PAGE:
The facts speak for themselves. It is estimated that over half Americans don’t have a will. Another survey estimates that over 70% don’t have a will that is up-to-date. If you’re thinking you don’t need one, here are 5 things that can happen if you don’t have a will.
1. There is Likely to be Fighting. It may seem that everyone will get what they should and your State will divide your assets in a sensible and fair way. It may not turn out that way. For example, if you just loaned a very significant amount of money to just one of your 3 children, your estate is reduced by that loan. But, unless it’s a legal, in-writing loan, there’s no way to get that money repaid to the estate. Plus, that child will get the same, full share as the other 2 children. Could that lead to some arguments? Very likely. That’s just one example of how not clarifying your wishes can lead to family disputes – and, unfortunately, some families never fully recover from these disputes.
2. You Haven’t Specified Special Circumstances. Maybe you’re helping a grandchild by paying their college tuition. Maybe you want to provide for the care of a beloved pet. Maybe you promised an expensive piece of jewelry to your niece. No one knows. The inheritance will follow the rules of the State. No special requests will be considered – no matter how important they were to you. The only way you can make sure your wishes are followed – that you continue to pay for that college tuition or the niece gets the ring – is my making sure you have your wishes specified in a legal will.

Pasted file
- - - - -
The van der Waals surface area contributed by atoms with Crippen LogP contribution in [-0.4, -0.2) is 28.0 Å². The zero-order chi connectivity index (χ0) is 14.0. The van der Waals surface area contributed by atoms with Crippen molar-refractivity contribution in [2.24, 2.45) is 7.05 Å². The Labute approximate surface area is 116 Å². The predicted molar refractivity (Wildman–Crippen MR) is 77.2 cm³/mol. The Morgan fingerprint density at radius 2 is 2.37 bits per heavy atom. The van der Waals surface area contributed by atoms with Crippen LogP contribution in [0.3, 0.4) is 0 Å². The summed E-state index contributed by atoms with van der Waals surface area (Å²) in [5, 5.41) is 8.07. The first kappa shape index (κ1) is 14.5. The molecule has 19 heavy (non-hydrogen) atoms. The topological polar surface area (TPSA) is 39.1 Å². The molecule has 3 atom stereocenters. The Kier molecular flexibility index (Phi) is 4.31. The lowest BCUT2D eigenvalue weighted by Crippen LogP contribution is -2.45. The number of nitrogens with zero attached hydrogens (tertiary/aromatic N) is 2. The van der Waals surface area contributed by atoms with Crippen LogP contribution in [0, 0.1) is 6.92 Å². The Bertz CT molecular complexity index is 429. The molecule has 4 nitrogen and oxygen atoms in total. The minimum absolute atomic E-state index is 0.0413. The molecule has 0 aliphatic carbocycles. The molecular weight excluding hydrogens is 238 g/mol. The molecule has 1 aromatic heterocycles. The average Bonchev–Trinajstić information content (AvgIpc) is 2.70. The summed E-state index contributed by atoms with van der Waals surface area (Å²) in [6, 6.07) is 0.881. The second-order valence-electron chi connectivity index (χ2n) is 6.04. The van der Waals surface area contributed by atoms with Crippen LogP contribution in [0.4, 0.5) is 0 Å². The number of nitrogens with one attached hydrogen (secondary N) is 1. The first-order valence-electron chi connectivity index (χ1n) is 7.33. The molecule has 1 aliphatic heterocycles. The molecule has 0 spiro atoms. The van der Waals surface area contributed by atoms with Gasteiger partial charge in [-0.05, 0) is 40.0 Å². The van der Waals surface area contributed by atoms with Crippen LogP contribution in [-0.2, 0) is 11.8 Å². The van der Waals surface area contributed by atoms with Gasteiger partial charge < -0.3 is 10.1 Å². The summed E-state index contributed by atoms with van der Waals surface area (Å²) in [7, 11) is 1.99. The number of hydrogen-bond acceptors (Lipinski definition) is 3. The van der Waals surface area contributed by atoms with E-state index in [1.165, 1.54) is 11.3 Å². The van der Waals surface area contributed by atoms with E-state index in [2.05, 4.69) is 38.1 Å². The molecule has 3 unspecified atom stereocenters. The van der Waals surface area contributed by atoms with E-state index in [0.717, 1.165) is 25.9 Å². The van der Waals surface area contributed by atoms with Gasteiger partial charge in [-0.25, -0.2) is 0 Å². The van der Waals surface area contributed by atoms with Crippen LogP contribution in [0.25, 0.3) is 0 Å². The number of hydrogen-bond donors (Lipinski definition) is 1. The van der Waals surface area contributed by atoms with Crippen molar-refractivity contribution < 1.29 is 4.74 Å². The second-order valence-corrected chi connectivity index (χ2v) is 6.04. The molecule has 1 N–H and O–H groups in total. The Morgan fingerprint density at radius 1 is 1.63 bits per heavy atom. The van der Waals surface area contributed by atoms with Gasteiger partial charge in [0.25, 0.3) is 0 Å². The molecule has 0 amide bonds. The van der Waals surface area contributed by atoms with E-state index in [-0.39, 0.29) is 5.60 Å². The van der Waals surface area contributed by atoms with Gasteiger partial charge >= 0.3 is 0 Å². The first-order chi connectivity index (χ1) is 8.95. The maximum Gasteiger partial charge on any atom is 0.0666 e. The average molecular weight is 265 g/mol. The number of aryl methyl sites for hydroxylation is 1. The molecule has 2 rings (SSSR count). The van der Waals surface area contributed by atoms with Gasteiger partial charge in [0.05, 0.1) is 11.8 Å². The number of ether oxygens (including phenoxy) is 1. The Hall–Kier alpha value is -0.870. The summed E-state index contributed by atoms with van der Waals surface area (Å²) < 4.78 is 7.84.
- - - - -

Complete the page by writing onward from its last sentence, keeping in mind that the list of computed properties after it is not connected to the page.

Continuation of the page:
3. The Wrong Person May Inherit. Here is one example. You’ve entered a second marriage. You and your new spouse have agreed that the children each of you have from previous marriages will inherit your portion of the estate. Oops! No will? The State law could give your entire estate to the new wife if that’s the way their inheritance laws are written. The only way you can name who will inherit what is by having a will.
4. Sentiment Doesn’t Play a Role. The State doesn’t care. You want your daughter to have the expensive bracelet that’s was part of your wife’s family for generations. But, what about the value? It doesn’t just have sentimental value – it has monetary value, too. So, is your daughter’s share of the estate reduced by the value of the bracelet? Are there other items that you want to leave to your other children to offset the value of the bracelet? The State doesn’t deal in sentimentality; it deals in facts and its decision may not be the one you want.
5. It’s Going to be More Time Consuming and, Possibly, More Expensive. Do your heirs know exactly what you’re worth – or where to find the assets? Without a will, your heirs will have to go through filing court documents and probate. It’s going to cost both time and money – and stress! A will simplifies the distribution of your assets, saves probate and saves money. Most of all it makes losing you a bit easier for your loved ones.
Are you one of the majority who hasn’t taken the time to make a legal will? If you are, don’t keep putting it off. Talk to a family law attorney. The process won’t be that difficult or that expensive. A family law attorney is an experienced lawyer who will help you define your wishes in a legal document. And, if you have a will, but it’s out of date, that family lawyer can help you get your document up to date to reflect your current circumstances. You will have the peace of mind of knowing that your assets will be divided according to your wishes and that you have made the process of settling your estate easier for your loved ones.